Taking the time to care


Hannah Anderson hired as mental health advocate at Bluffton PD

By Clay Bonnyman Evans | Photo by Madison Elrod

Law-enforcement officers potentially put their lives in jeopardy every time they make a call. Encounters with a person having a mental-health crisis can be particularly complex, time-consuming and fraught with potential for tragic misunderstanding.

With that in mind, communities across the United States have over the past three decades launched collaborations between police and mental-health advocates that have reduced the use of force and injuries to both officers and citizens in precarious situations, according to the U.S. Department of Justice.  

But few police departments have resources to help people and families in distress after a call. Now, in a first for South Carolina, the Town of Bluffton has created a position to do just that.

 “Our officers really care about what happens to people after they leave the call. But they don’t really have time to care,” says Hannah Anderson, 28, who was hired as the Bluffton Police Department’s first Community Mental Health Advocate in November. “I see myself as that person who does have the time to care. I am a beacon of hope for officers. Instead of, ‘Well, good luck with that,’ they can bring me in.”

When officers by necessity step out, Anderson steps in.

“Someone calls 911, there is a crisis. But that only lasts so long, and attention to the root causes, the things someone needs help with after the crisis — we can direct our citizens to available resources they may not know exist,” says Police Chief Stephenie Price, who has stressed the importance of mental-health issues since coming aboard in October 2020. “That is exactly what Hannah does.”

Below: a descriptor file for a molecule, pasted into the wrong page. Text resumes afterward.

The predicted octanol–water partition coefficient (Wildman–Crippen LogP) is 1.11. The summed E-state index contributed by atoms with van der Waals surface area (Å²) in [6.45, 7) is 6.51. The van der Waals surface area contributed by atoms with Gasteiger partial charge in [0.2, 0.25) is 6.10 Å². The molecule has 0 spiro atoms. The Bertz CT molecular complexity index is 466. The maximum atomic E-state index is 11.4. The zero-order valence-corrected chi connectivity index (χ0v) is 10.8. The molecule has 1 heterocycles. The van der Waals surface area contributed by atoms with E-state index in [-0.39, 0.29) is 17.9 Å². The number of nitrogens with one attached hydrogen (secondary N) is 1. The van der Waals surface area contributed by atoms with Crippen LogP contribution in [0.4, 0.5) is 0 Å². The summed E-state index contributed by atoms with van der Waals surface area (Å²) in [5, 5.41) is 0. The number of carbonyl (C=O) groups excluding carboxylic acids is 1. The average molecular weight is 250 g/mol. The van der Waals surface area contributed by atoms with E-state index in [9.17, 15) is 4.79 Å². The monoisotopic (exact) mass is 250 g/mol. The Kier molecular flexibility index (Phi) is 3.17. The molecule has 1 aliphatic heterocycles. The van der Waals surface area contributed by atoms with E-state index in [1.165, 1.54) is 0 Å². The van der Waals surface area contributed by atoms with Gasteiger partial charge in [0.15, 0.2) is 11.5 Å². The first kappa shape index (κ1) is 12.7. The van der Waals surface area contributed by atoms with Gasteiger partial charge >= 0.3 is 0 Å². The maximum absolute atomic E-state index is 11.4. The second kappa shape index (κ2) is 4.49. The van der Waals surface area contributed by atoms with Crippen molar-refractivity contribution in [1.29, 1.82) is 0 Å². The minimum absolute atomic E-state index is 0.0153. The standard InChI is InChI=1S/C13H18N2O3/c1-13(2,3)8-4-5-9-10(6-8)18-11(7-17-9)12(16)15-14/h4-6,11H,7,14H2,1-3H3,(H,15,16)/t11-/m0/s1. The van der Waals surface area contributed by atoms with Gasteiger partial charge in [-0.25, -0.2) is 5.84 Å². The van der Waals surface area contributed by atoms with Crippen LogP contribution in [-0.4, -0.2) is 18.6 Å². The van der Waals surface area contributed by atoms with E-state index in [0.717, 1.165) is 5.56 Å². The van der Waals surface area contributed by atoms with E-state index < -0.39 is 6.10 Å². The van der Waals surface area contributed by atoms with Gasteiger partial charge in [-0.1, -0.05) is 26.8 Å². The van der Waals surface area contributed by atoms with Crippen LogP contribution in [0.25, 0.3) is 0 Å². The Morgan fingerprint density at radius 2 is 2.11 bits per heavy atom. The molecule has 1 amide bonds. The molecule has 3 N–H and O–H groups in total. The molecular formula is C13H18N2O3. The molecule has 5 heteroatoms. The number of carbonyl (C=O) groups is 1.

Anderson has enthusiastically created the position from the ground up. When she arrived in November, it was mostly case management: Officers would send an email alerting her to a situation, and she would follow up with a call to see if a person or family wanted help finding additional resources.  

“I make it clear, I am not a licensed clinician, I am not the resource. But I can get them in touch with resources,” she says. 

For example, she recently visited a person with mental illness in jail following their arrest in a high-profile incident. She helped them create a post-release plan of action and reached out to their mental-health provider to apprise them of the situation. 

“I feel like there is no communication between law enforcement and mental-health providers. I’m trying to bridge that gap,” she says. “The whole point is to prevent something like that happening again.”

But Anderson wasn’t content to sit at her desk waiting for emails. She was soon co-responding to calls with officers on request, sporting a tan tactical vest prominently displaying her title. 

“It’s (the officers’) show. I’m just there for help,” says Anderson, who focused on forensic — e.g. criminal — psychology for her master’s degree. “Sometimes it helps to see everything in person or provide resources on the scene, give them my business card.”

Ten months into the job, she joins patrol officers for two full-shift “ride-alongs” every week, which has given her insight into the challenges of the job. She’s also certified in Crisis Intervention Training and the department is paying for her to become a CIT instructor in the fall, which will allow her to provide in-house training. 

With more than 125 calls and 300-plus hours of ride-alongs under her belt, Anderson has built a solid foundation for the department’s fledgling mental-health program. Now she’s excited about plans to expand, including the planned hiring of a mental-health officer “to kind of be my sworn counterpart so we can go together on calls.” 

She wasn’t sure what to expect, but says citizens have been grateful to have someone reach out following a traumatic incident to point them toward resources and answer their questions. “If I don’t know the answer, I will find it for you!” she promises.

And, she says, officers quickly dispelled her early jitters over whether they would let her into their tight-knit world. 

“They welcomed me with open arms and continue to make me feel at home,” she says. “I keep telling them, ‘You guys have me until I retire.’”